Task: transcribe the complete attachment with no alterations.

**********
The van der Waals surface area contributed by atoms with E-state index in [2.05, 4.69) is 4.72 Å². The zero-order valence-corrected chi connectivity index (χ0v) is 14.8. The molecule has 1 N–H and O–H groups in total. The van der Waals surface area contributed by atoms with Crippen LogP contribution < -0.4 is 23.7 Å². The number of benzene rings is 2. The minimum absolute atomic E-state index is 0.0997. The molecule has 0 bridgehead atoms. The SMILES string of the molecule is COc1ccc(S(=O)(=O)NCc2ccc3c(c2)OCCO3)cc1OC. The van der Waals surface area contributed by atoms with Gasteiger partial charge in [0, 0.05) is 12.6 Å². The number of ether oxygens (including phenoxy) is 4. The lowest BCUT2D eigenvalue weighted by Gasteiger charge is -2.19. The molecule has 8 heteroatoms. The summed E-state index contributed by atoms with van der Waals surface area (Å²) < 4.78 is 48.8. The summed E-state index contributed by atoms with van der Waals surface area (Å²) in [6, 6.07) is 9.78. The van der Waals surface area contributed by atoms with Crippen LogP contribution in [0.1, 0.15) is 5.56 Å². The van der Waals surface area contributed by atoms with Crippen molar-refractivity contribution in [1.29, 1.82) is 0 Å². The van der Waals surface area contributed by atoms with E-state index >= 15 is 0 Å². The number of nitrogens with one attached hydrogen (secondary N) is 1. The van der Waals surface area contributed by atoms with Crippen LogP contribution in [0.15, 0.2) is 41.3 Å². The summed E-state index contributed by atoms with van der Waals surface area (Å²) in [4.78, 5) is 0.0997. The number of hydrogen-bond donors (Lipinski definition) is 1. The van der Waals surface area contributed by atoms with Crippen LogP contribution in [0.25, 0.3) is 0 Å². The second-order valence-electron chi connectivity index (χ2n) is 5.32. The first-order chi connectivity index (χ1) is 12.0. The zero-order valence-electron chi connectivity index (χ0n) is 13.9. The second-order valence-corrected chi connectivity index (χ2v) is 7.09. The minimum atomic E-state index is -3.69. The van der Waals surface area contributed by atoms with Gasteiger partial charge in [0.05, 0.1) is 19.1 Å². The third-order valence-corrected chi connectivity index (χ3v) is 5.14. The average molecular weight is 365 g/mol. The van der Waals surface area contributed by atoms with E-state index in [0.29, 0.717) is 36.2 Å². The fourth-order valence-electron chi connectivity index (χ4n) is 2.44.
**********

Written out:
The van der Waals surface area contributed by atoms with E-state index in [2.05, 4.69) is 4.72 Å². The zero-order valence-corrected chi connectivity index (χ0v) is 14.8. The molecule has 1 N–H and O–H groups in total. The van der Waals surface area contributed by atoms with Crippen LogP contribution < -0.4 is 23.7 Å². The number of benzene rings is 2. The minimum absolute atomic E-state index is 0.0997. The molecule has 0 bridgehead atoms. The SMILES string of the molecule is COc1ccc(S(=O)(=O)NCc2ccc3c(c2)OCCO3)cc1OC. The van der Waals surface area contributed by atoms with Gasteiger partial charge in [0, 0.05) is 12.6 Å². The number of ether oxygens (including phenoxy) is 4. The lowest BCUT2D eigenvalue weighted by Gasteiger charge is -2.19. The molecule has 8 heteroatoms. The summed E-state index contributed by atoms with van der Waals surface area (Å²) < 4.78 is 48.8. The summed E-state index contributed by atoms with van der Waals surface area (Å²) in [6, 6.07) is 9.78. The van der Waals surface area contributed by atoms with Crippen LogP contribution in [0.1, 0.15) is 5.56 Å². The van der Waals surface area contributed by atoms with Crippen molar-refractivity contribution in [1.29, 1.82) is 0 Å². The van der Waals surface area contributed by atoms with E-state index >= 15 is 0 Å². The number of nitrogens with one attached hydrogen (secondary N) is 1. The van der Waals surface area contributed by atoms with Crippen LogP contribution in [0.15, 0.2) is 41.3 Å². The summed E-state index contributed by atoms with van der Waals surface area (Å²) in [4.78, 5) is 0.0997. The number of hydrogen-bond donors (Lipinski definition) is 1. The van der Waals surface area contributed by atoms with Crippen LogP contribution in [0.25, 0.3) is 0 Å². The second-order valence-electron chi connectivity index (χ2n) is 5.32. The first-order chi connectivity index (χ1) is 12.0. The zero-order valence-electron chi connectivity index (χ0n) is 13.9. The second-order valence-corrected chi connectivity index (χ2v) is 7.09. The minimum atomic E-state index is -3.69. The van der Waals surface area contributed by atoms with Gasteiger partial charge in [0.05, 0.1) is 19.1 Å². The third-order valence-corrected chi connectivity index (χ3v) is 5.14. The average molecular weight is 365 g/mol. The van der Waals surface area contributed by atoms with E-state index in [0.29, 0.717) is 36.2 Å². The fourth-order valence-electron chi connectivity index (χ4n) is 2.44.